So there I was running a “Hogwarts-inspired” adventure game, now titled “Magic School Adventure Game” (long story short, I got into a brief legal tussle with Warner Brothers over the use of names and pictures, woof).
A student declared they were going to cast a spell. Up to this point we hadn’t engaged the (one) mechanic of the game yet, so I saw it as an opportunity to roll the dice. As with all Adventure Hour! games, it’s 2d6 opposed, if the player rolls higher, they succeed, if I roll higher, something bad happens. If we tie, both.
As I got ready to roll the dice online, the student picked up the dice on their end. Then I got overwhelmed by the screeching halt the game took. Rolling the dice *seemed* natural from a “this a game” perspective.
I almost stopped them from rolling the dice. I should have.
We had stopped playing in the world and had shifted to “and now, ladies and gents… the dice!” The pace took a dive, the fiction hadn’t really necessitated a roll. I was doing this because my gamer instincts were feeling antsy from not saying numbers or dice notation.
So they succeeded the roll and I played it straight. But the results would’ve been nearly the same with or without the roll.
I then resolved to not roll the dice for the rest of the session.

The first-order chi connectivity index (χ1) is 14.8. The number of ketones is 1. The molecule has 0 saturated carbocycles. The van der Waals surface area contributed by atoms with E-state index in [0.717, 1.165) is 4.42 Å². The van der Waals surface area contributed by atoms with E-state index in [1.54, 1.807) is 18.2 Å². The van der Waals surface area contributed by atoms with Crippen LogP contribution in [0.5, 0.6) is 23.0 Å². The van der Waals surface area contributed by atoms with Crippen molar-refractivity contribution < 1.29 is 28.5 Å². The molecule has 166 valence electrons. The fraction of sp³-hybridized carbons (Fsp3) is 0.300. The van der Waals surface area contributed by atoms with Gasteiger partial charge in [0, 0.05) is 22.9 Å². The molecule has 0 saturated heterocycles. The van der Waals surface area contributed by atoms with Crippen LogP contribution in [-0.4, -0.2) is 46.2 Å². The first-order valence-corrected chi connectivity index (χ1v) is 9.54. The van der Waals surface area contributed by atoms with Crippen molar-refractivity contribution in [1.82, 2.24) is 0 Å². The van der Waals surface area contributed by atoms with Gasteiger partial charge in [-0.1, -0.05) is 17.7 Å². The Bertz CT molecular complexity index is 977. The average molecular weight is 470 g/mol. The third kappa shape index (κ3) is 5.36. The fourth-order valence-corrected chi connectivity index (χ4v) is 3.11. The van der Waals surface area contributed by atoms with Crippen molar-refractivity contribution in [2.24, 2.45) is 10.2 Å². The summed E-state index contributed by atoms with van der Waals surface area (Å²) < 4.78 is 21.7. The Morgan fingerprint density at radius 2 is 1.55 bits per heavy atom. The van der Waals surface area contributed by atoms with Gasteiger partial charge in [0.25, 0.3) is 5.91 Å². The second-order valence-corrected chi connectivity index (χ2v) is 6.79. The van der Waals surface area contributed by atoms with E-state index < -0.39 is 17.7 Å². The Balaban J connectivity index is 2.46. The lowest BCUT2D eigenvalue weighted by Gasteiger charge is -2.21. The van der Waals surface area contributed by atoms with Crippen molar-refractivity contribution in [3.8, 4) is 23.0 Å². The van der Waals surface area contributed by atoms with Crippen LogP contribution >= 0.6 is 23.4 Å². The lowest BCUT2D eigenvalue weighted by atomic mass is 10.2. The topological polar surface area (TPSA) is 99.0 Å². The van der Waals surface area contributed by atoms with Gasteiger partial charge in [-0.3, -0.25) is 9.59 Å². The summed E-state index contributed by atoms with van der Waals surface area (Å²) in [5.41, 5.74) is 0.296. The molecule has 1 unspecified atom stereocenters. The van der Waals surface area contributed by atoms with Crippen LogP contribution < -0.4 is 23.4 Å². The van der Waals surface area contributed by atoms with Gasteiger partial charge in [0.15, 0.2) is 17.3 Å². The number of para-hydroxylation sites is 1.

And it worked.
I treated every action players did according to the fiction, the “what was happening.” Nearly everything was done “with a cost” or as a “success with a consequence” or “a partial success” or a “setback” in 2400 terms (by the way, go pick up this game, it’s great and there are community copies still available).
The kids went right along with it, noticing nothing (for more-than-obvious reasons) and they had a blast. None of them cared that the dice were cast (heh) aside in the corner.
And that was my first step into a larger world of fiction-foremost, diceless gaming.
I read Amber Diceless immediately afterwards on Norbert‘s recommendation. The section on combat was crazy good. I also recommend it.
So diceless. Should you try it? Absolutely.
Have a strong sense of the world, establish the characters and conflict, open with a dramatic situation, throw in some obstacles, maybe give the players a list or two.
And resolve it from there…
Going forward, if I roll dice again in my games, I’m simply going to do a d6 fortune roll (ala Into the Odd and 2400). Rolling a 4 or higher favors the players. I will be the one handling the dice to make things faster. Don’t sacrifice the pace of the game for numbers-stuff.